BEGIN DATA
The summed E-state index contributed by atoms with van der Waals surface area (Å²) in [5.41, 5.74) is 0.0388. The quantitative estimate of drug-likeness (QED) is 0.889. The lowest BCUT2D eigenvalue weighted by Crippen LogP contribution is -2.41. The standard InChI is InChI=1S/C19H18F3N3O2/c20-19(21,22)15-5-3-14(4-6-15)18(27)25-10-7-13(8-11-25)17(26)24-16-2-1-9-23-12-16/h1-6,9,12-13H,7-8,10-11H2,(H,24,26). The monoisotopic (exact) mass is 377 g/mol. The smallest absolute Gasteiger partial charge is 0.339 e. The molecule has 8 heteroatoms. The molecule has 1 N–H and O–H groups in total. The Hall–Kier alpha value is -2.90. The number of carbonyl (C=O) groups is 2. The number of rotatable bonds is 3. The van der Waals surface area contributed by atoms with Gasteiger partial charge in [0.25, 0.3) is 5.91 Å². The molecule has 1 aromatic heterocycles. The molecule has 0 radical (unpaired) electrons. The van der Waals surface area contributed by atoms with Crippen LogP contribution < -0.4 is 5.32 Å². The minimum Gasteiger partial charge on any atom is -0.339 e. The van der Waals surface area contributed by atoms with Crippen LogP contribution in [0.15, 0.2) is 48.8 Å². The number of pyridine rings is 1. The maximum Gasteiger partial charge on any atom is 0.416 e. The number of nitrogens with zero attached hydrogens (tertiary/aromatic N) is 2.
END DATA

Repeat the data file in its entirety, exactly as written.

The summed E-state index contributed by atoms with van der Waals surface area (Å²) in [5.41, 5.74) is 0.0388. The quantitative estimate of drug-likeness (QED) is 0.889. The lowest BCUT2D eigenvalue weighted by Crippen LogP contribution is -2.41. The standard InChI is InChI=1S/C19H18F3N3O2/c20-19(21,22)15-5-3-14(4-6-15)18(27)25-10-7-13(8-11-25)17(26)24-16-2-1-9-23-12-16/h1-6,9,12-13H,7-8,10-11H2,(H,24,26). The monoisotopic (exact) mass is 377 g/mol. The smallest absolute Gasteiger partial charge is 0.339 e. The molecule has 8 heteroatoms. The molecule has 1 N–H and O–H groups in total. The Hall–Kier alpha value is -2.90. The number of carbonyl (C=O) groups is 2. The number of rotatable bonds is 3. The van der Waals surface area contributed by atoms with Gasteiger partial charge in [0.25, 0.3) is 5.91 Å². The molecule has 1 aromatic heterocycles. The molecule has 0 radical (unpaired) electrons. The van der Waals surface area contributed by atoms with Crippen LogP contribution < -0.4 is 5.32 Å². The minimum Gasteiger partial charge on any atom is -0.339 e. The van der Waals surface area contributed by atoms with Crippen LogP contribution in [0.15, 0.2) is 48.8 Å². The number of pyridine rings is 1. The maximum Gasteiger partial charge on any atom is 0.416 e. The number of nitrogens with zero attached hydrogens (tertiary/aromatic N) is 2.